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NDP strategy

This Magazine Staff

The Calgary Grit is preparing the ground for the election by going previewing election strategies for each party. I’d considered doing something similar but I’m L.A.Z.Y., so good for him. His first recommendation is that Layton make the idea of NDP/Conservative cooperation look safe, to avoid a flight of NDP votes to the Libs. Here‘s the rest of his advice:

Other Advice:
1. Don’t forget the corruption issue.
2. Emphasize how your party tried to “make parliament work”.
3. Look statesmanlike during debates. From all indication, there could be four debates this time, and with fewer candidates going door to door in the cold, the national campaign will take on greater importance.
4. Be frank about your prospects – you aren’t going to win and everybody knows this. Be blunt about wanting to be the balance of power.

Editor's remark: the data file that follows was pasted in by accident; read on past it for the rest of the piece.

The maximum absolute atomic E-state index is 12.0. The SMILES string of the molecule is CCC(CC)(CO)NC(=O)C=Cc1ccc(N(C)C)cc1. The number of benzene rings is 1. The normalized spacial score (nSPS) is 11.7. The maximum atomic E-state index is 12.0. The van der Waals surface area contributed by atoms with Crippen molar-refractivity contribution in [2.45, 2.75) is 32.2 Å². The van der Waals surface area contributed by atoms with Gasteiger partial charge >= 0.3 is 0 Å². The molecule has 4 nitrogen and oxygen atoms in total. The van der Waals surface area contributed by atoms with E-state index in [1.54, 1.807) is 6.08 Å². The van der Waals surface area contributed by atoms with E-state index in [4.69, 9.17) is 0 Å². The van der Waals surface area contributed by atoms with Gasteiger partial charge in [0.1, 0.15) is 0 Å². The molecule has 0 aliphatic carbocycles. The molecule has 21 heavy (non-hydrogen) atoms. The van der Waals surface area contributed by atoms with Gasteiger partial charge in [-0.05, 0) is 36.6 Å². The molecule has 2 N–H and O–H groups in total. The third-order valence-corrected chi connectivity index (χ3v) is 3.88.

5. Watch out for the Green Party.

A Conservative minority supported by the NDP is not such a crazy idea. Until the Cons went all Republican, the NDP routinely preferred Conservative governments to Liberals. Their aren’t a lot of Red Tories left in Canada, but the biggest Red Tory in the world is president of the United States, except he calls it “compassionate conservatism”.
At any rate, the NDP and Cons can agree on much. The Cons favour radical decentralisation of the country, esp. w/r/t Quebec. For its part, the NDP in Quebec is lousy with separatists who would be more than happy to see still more federal power and cash downloaded to la belle province.
But if I were Jack Layton, I’d support a Harper minority on a single issue: electoral reform, in particular, a move to some sort of PR. He could justify it to his supporters by saying look, this Parliament will last only as long as we can change the electoral system, then we’ll go to the polls again under a whole new set of rules that would change Canadian politics forever.

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